Blogging my thoughts: We Should All Share in the Sacrifice
Blogging my thoughts:
“Under Chinese, a Greek Port Thrives: An Overhaul in Piraeus May Be a Model of What Greece Must Aspire To.” (New York Times, Business Day, Thursday, Oct, 11, 2012, pages B1 and B7.)
Reading this article today made me realize that the Third World-ization of the Greek workers (and of course our own) was going on. The Greeks leased half of the Port of Piraeus to the Chinese and kept the other half for themselves. They sold the container freight business to the Chinese and they kept the other half, a third of which is more lucrative passenger traffic with the rest for containers. The state-run port which had been languishing has now seen its Chinese portion of the port flourish. They have hired 1,000 employees, while the Greek side has hired only 800. The Chinese company Cosco paid Greece $500 million for their half of the port and made a profit of $6.47 million on sales of $94.2 million, while plowing a great deal of their profit into the expansion of their side of the port, which will make it into one of the 20 largest container ports in the world. The Greek side is also trying to modernize in its own way, but previously they have had three debilitating labor union strikes.
Some of the Greek long-shore men and dock workers made $181,000 a year with overtime, while the workers on the Chinese side, as if they are in another country, make less than $23,000 per year. The union demands that nine people work a gantry crane, while the Chinese company uses only four. Way up in the cab of the crane, 49 feet in the air , should the heater break down, even if the operator’s hands become stiff from the cold, the worker is expected to continue working, even if a life threatening accident could result. One Greek worker came down to warm his hands and was fired.
No use repeating every detail in this article. If some union workers with overtime were receiving $181,000 a year, the management was certainly getting many times that sum in salaries. It would be interesting to know what the Chinese management and CEO was receiving in salary compared to the workers who “received typically less than $23,000.” The Cosco CEO noted that thousands of workers were applying to Cosco for jobs, even though “they work 24-7, 365 days a year.”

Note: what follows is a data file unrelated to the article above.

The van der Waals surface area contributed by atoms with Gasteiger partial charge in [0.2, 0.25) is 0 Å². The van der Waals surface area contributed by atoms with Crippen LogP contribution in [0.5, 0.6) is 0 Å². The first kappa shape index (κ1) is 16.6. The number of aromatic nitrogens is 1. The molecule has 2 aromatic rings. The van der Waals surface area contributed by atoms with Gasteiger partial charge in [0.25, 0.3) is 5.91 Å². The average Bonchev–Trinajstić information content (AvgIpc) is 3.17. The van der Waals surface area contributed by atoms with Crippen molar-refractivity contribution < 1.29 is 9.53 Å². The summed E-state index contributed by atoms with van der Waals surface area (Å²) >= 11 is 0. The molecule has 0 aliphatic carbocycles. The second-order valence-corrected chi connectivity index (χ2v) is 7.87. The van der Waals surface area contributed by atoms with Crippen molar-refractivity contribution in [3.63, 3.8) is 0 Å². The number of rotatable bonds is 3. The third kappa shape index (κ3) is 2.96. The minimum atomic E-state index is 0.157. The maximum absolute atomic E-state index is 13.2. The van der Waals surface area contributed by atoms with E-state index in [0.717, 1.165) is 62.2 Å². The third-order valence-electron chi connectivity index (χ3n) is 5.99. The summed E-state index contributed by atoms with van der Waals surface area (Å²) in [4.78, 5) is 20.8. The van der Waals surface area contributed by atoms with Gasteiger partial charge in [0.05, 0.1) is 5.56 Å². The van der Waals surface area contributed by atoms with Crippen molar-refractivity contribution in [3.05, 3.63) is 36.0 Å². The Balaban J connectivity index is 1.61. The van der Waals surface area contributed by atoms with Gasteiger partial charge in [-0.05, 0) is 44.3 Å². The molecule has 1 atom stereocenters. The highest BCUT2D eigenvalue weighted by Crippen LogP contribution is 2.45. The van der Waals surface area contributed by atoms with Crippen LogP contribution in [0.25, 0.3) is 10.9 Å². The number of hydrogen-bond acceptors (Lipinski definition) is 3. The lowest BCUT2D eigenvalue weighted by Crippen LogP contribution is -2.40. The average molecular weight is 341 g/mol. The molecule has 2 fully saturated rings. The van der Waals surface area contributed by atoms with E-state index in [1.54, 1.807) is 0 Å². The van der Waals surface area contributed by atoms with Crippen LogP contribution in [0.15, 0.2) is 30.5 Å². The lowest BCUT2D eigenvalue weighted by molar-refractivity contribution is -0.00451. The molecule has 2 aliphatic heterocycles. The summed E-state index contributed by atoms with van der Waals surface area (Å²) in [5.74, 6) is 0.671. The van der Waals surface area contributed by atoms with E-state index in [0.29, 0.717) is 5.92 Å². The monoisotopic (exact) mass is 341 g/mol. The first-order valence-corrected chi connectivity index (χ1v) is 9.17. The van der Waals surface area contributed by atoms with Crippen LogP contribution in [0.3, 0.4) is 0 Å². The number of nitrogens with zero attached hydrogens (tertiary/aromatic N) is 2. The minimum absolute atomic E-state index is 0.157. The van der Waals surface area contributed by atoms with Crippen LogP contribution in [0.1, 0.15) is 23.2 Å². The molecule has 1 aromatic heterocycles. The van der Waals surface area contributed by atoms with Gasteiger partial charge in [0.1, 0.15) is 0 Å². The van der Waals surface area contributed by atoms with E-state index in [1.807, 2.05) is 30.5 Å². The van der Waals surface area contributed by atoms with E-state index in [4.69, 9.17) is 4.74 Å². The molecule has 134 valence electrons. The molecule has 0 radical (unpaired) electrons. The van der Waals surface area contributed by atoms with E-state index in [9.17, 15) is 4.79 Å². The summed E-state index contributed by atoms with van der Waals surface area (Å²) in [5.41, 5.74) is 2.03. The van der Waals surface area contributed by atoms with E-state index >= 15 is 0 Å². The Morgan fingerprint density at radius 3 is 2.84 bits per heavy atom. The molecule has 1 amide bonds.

“Casting a glance at the Greek side, [the CEO] added, ‘Maybe in other terminals people work less. In any case, if it’s so bad, thousands of people would not be applying to work for Cosco.’”
What he fails to mention is that 24% of Greek workers are unemployed and workers are desperate and powerless. On the Greek side, the union agreed to a 20% pay cut.
The point of my rehearsing these economic facts is that the whole society ought to share in the lowering of a standard of living and not only the workers. There is a painful conversion of the worker taking place, in which hard work will not bring in a living wage, while the management and owners multiply their profits many-fold because of their saving on labor. Now the Greek European workers are not merely competing with Third World workers of other countries, but those workers right in their own country working for Chinese wages. I’m sure that the Chinese workers in China make even less. But remember that those that own the corporations and their management are pocketing huge profits that come out of the pockets of workers, who cannot compete with Third world workers. Huge profits accrue when corporations can pay them 23 cents an hour, when they had to pay the European worker $23 an hour.
Unions were always a stop gap fighting against that kind of exploitation and sometimes what they fought for represented all workers: week-ends off, time and a half for over-time, child labor laws, paid holidays, sick leave, etc. Now unions cannot even help the unionized, because in their dis-empowerment, they split the labor force here and cannot compete with global capital’s exploitation of divided and immobile local and national labor forces. Capital has no trouble crossing borders, while workers are arrested for illegal entry.
Third World workers ought to have jobs with living wages and benefits just like our workers. That huge profit from the wage differential between 23 cents and $23 an hour that goes into the pockets of the super-wealthy should be taxed for the sake of ameliorating the decrease in the western workers’ standard of living and another portion should be added to the Third World workers’ income in order to improve their wages and the conditions in which they work. They should not have to live in barracks away from their wives and children. Then they would also not be locked up in factories as if in prisons, being burned to death when fires break out. Fortunes should not be made by visiting misfortune on so many people. In a time of recession, in a time of war, all should have to sacrifice and not just the poor workers. During a war, of course, soldiers sacrifice their lives, while munitions and armament producers make a killing!